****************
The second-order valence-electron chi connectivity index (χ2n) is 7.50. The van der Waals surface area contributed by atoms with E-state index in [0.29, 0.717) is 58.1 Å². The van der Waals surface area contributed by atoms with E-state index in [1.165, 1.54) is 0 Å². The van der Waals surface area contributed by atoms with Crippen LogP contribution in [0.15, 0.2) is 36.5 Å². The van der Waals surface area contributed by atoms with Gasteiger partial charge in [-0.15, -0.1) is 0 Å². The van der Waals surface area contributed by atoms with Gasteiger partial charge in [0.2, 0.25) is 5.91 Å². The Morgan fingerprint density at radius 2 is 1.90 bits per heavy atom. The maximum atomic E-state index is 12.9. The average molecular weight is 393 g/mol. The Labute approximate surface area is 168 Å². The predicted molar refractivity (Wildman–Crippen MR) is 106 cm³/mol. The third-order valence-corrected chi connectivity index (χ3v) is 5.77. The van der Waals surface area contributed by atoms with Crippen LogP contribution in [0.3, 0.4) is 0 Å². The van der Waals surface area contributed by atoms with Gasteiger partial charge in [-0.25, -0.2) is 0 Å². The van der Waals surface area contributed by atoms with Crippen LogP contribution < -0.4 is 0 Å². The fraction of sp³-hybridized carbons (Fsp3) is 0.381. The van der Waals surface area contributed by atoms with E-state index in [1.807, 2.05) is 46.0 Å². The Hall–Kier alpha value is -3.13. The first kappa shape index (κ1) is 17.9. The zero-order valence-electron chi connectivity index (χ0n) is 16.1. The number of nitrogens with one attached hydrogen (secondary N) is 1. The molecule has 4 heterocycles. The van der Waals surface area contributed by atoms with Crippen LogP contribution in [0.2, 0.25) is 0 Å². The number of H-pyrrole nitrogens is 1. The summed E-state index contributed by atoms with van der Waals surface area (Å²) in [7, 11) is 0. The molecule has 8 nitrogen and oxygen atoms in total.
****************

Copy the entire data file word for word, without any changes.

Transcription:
The second-order valence-electron chi connectivity index (χ2n) is 7.50. The van der Waals surface area contributed by atoms with E-state index in [0.29, 0.717) is 58.1 Å². The van der Waals surface area contributed by atoms with E-state index in [1.165, 1.54) is 0 Å². The van der Waals surface area contributed by atoms with Crippen LogP contribution in [0.15, 0.2) is 36.5 Å². The van der Waals surface area contributed by atoms with Gasteiger partial charge in [-0.15, -0.1) is 0 Å². The van der Waals surface area contributed by atoms with Gasteiger partial charge in [0.2, 0.25) is 5.91 Å². The Morgan fingerprint density at radius 2 is 1.90 bits per heavy atom. The maximum atomic E-state index is 12.9. The average molecular weight is 393 g/mol. The Labute approximate surface area is 168 Å². The predicted molar refractivity (Wildman–Crippen MR) is 106 cm³/mol. The third-order valence-corrected chi connectivity index (χ3v) is 5.77. The van der Waals surface area contributed by atoms with Crippen LogP contribution in [0.3, 0.4) is 0 Å². The van der Waals surface area contributed by atoms with Gasteiger partial charge in [-0.25, -0.2) is 0 Å². The van der Waals surface area contributed by atoms with Crippen LogP contribution < -0.4 is 0 Å². The fraction of sp³-hybridized carbons (Fsp3) is 0.381. The van der Waals surface area contributed by atoms with E-state index in [1.807, 2.05) is 46.0 Å². The Hall–Kier alpha value is -3.13. The first kappa shape index (κ1) is 17.9. The zero-order valence-electron chi connectivity index (χ0n) is 16.1. The number of nitrogens with one attached hydrogen (secondary N) is 1. The molecule has 4 heterocycles. The van der Waals surface area contributed by atoms with Crippen LogP contribution in [0.2, 0.25) is 0 Å². The number of H-pyrrole nitrogens is 1. The summed E-state index contributed by atoms with van der Waals surface area (Å²) in [7, 11) is 0. The molecule has 8 nitrogen and oxygen atoms in total.